The symbolization of the mother and the experience of becoming a subject in the work of Louis Wolfson, who enables the meeting of literature and clinic














I will talk about violence and pain that becoming a subject and the objectification experience involves, especially the first symbolization experience of the first object like the mother. The experience of symbolization and becoming a subject is a painful process and requires that the first objects are reliable and in a sense provide continuity. In the case of trauma experienced due to the absence or insufficiency of good enough first objects, these processes can cause serious pathologies that we all know about. Schizophrenia, being one of them, is one of the pathologies that most disrupts the experience of becoming a subject and the symbolization processes. In this piece, I will approach the experience of becoming a subject and the symbolization process that the schizophrenic American writer Louis Wolfson establishes with the help of his writing. I will also touch upon the contribution of writing, and in a general manner literature, on the psychic processes.













American author Louis Wolfson is not just any writer, that is, he has not identified his job as writing and sharing his work with the publishing world. He probably thinks of – I say probably because it is not himself who says this, I have inferred it – writing as a therapeutic tool, as a way of communicating and existing and he has accordingly published two books. In his first book The Schizophrenic and Languages, the author talks about his war against his native language English and his struggle that goes so far to creating a new language.  In this delirious process, the mother presents itself as an unsymbolized “weirdo”. Wolfson sends his handwritten notes of this book he has written in French to Gallimard publishing house in Paris in 1963. The book is published in Paris in 1970 and creates a lot of reactions, especially in psychoanalysis circles. Meanwhile, we should remind that the famous psychoanalyst J.B.Pontalis also has a chair in the Galimard publishing board. Seven years after the publishing of the book, Wolfson’s mother dies of cancer. Wolfson writes his second book based on a diary his mother has kept about her illness and the treatment process. In his book My Mother, the Musician, Died of a Malignant Disease at Midnight Connecting Tuesday to Wednesday, in the middle of May of 1977, in the Memorial Hospice in Manhattan. Wolfson transforms his mother’s mechanical notes to a historical narrative and from then on becomes present in this narrative alongside his mother. The mother has symbolized and has been able to claim a place, a record in Wolfson’s personal history. Now, I will analyze these two books with respect to the concepts of symbolization and becoming a subject in order to tell you about this transformation that Wolfson has made possible through writing.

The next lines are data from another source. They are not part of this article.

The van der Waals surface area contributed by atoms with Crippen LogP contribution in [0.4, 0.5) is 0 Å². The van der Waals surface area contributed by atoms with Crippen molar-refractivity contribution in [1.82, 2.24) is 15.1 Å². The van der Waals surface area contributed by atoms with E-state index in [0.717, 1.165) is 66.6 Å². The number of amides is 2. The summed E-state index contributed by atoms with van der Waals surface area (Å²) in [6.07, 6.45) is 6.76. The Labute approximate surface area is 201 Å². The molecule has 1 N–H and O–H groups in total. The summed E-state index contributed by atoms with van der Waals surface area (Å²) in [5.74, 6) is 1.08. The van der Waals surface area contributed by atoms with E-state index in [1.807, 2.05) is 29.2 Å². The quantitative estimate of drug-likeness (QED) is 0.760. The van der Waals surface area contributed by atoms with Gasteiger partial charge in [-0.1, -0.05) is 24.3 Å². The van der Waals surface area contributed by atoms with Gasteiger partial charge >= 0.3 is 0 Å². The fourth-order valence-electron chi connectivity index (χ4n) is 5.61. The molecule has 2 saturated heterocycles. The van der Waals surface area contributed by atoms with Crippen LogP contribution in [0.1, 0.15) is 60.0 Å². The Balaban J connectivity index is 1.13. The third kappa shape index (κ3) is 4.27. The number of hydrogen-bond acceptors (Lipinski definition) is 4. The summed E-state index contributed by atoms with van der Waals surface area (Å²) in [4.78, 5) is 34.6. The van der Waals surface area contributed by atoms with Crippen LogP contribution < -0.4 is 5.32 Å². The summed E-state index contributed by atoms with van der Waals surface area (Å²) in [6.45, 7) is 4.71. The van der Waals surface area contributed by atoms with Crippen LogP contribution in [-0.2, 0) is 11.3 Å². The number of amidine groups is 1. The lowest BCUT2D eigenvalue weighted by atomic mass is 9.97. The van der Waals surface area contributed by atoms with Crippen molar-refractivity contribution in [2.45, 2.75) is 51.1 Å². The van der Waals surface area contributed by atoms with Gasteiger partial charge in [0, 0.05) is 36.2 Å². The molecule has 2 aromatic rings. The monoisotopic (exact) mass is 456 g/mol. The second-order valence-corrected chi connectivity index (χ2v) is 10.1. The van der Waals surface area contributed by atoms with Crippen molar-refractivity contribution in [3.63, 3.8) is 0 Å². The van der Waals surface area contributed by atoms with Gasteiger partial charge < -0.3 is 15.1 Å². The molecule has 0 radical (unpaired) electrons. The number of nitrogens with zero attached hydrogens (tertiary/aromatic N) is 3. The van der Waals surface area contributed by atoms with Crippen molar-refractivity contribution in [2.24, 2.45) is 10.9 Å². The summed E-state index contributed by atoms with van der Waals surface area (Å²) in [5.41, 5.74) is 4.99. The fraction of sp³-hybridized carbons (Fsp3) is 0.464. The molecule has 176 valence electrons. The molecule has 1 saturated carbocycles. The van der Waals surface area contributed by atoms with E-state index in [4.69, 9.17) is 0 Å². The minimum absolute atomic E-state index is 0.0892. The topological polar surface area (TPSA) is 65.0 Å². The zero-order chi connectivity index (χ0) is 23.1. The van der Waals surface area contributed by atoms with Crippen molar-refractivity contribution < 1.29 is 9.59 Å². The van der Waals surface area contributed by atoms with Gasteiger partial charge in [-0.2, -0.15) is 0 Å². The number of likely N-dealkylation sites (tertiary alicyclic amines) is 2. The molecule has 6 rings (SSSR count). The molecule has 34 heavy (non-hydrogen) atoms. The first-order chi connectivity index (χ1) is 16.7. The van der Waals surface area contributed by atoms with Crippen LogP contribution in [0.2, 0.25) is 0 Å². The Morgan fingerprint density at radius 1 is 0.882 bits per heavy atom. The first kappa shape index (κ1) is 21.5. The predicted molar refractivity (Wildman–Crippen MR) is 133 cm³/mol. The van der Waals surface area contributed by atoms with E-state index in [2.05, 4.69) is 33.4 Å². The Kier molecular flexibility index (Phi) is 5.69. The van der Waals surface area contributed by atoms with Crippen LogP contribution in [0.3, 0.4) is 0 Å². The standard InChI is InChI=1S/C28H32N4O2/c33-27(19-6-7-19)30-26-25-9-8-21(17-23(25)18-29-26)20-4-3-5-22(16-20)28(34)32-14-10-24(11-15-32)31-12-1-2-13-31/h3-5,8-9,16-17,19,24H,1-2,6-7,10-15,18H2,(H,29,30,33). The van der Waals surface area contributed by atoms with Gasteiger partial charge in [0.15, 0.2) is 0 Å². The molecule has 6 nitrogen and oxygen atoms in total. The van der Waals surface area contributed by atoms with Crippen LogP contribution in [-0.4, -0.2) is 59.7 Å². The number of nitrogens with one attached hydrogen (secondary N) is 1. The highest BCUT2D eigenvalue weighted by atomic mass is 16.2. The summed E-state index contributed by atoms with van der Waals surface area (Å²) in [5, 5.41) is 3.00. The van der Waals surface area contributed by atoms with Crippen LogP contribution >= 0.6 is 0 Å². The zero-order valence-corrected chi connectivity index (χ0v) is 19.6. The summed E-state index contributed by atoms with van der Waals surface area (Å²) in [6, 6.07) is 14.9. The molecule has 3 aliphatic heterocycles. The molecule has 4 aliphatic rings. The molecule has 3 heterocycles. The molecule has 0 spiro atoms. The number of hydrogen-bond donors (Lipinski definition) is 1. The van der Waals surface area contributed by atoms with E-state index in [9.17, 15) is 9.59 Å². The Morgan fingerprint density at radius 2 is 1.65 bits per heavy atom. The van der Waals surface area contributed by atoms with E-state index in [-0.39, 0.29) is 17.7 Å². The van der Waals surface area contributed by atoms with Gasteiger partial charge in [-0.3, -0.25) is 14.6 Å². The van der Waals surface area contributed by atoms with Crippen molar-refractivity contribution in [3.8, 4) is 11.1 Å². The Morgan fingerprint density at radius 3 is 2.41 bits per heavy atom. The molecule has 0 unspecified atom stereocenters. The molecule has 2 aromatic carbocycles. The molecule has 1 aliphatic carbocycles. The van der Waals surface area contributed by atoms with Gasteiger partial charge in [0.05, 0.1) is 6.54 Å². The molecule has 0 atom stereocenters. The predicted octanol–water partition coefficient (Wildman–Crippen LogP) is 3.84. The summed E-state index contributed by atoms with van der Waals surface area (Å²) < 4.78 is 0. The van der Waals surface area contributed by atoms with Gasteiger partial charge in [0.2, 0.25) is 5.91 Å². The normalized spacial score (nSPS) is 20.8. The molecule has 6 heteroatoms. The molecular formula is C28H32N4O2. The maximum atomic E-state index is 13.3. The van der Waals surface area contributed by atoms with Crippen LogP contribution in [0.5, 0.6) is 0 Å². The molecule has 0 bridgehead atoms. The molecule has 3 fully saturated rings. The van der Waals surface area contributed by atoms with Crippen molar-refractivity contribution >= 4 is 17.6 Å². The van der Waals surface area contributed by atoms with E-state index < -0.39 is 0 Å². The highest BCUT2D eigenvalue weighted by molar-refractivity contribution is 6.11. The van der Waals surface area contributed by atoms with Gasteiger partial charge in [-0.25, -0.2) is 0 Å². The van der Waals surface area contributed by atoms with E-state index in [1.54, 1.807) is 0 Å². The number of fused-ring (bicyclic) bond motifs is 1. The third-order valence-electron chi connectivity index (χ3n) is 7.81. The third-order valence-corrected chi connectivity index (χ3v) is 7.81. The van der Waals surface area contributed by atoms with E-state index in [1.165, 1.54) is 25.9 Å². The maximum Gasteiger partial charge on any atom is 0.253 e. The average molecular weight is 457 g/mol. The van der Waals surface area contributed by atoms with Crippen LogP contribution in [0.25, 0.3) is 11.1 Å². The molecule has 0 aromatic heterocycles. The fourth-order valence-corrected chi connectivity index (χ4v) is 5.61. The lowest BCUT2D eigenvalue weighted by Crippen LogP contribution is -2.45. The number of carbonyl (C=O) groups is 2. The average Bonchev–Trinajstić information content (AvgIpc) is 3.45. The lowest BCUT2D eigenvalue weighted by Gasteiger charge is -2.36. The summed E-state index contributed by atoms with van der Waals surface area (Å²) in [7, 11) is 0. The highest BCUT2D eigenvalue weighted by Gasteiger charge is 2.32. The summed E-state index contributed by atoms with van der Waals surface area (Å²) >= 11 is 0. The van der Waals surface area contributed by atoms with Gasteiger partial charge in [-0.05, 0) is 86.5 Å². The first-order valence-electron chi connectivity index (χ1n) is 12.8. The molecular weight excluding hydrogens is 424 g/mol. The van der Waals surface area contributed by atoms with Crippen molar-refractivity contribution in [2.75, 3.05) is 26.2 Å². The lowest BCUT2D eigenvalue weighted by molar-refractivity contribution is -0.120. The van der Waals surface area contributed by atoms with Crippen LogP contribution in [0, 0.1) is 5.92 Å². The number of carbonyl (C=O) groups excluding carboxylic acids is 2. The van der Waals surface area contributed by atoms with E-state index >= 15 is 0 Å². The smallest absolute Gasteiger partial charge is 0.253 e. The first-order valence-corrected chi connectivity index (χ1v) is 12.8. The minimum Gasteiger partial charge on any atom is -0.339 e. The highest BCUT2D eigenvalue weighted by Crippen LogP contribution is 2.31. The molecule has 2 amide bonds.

In his book The Schizophrenic and Languages, Wolfson talks about his psychotic experience as a “student who studies foreign languages” or “a demented student”, through a third person perspective, in an impersonal narrative. This narrative does not have a subject. In fact, Wolfson refers to his mother as “the mother of the schizophrenic”. As a reader we cannot get a hold of Wolfson’s feelings, emotions and thoughts since the author talks only about his actions using an operational narration. We can say this language is like a scientific document since it contains serious linguistic “inventions” and observations. At the same time, the book is akin to an autobiography, although in the third person, since we witness moment by moment the psychic workings and doings of a schizophrenic. We also cannot be indifferent to the power of humor in the absurdity of the inventions; in that sense it can be called a humorous novel.  There are also observations from linguistics that we can call philosophical or deep psychoanalytical.  In that sense, it can be called a psychological novel. The fact that the author writes in French which he speaks with his step-father who is of Canadian descent instead of his mother tongue English also creates a feeling of absurdity in the reader, especially in those who are native French speakers, since his use of language is sometimes foreign to French as well. As a result, this book can be classified neither in terms of genre or content.